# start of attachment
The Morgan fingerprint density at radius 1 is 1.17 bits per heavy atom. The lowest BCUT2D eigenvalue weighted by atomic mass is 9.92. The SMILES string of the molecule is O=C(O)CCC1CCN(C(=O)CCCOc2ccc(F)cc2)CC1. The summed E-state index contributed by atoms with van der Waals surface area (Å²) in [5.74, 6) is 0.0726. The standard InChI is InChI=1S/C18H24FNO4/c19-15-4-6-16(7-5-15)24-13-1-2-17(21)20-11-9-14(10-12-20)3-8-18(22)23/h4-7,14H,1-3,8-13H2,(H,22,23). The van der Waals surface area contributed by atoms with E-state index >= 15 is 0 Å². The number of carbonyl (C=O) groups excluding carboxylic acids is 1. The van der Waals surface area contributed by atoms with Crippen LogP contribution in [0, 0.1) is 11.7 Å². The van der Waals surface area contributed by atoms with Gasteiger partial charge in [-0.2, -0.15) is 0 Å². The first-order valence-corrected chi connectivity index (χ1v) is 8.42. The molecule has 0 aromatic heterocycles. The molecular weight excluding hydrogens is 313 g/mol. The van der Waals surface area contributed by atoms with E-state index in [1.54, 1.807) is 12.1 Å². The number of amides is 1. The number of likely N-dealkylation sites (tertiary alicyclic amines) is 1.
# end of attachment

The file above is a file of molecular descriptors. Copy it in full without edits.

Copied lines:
The Morgan fingerprint density at radius 1 is 1.17 bits per heavy atom. The lowest BCUT2D eigenvalue weighted by atomic mass is 9.92. The SMILES string of the molecule is O=C(O)CCC1CCN(C(=O)CCCOc2ccc(F)cc2)CC1. The summed E-state index contributed by atoms with van der Waals surface area (Å²) in [5.74, 6) is 0.0726. The standard InChI is InChI=1S/C18H24FNO4/c19-15-4-6-16(7-5-15)24-13-1-2-17(21)20-11-9-14(10-12-20)3-8-18(22)23/h4-7,14H,1-3,8-13H2,(H,22,23). The van der Waals surface area contributed by atoms with E-state index >= 15 is 0 Å². The number of carbonyl (C=O) groups excluding carboxylic acids is 1. The van der Waals surface area contributed by atoms with Crippen LogP contribution in [0, 0.1) is 11.7 Å². The van der Waals surface area contributed by atoms with Gasteiger partial charge in [-0.2, -0.15) is 0 Å². The first-order valence-corrected chi connectivity index (χ1v) is 8.42. The molecule has 0 aromatic heterocycles. The molecular weight excluding hydrogens is 313 g/mol. The van der Waals surface area contributed by atoms with E-state index in [1.54, 1.807) is 12.1 Å². The number of amides is 1. The number of likely N-dealkylation sites (tertiary alicyclic amines) is 1.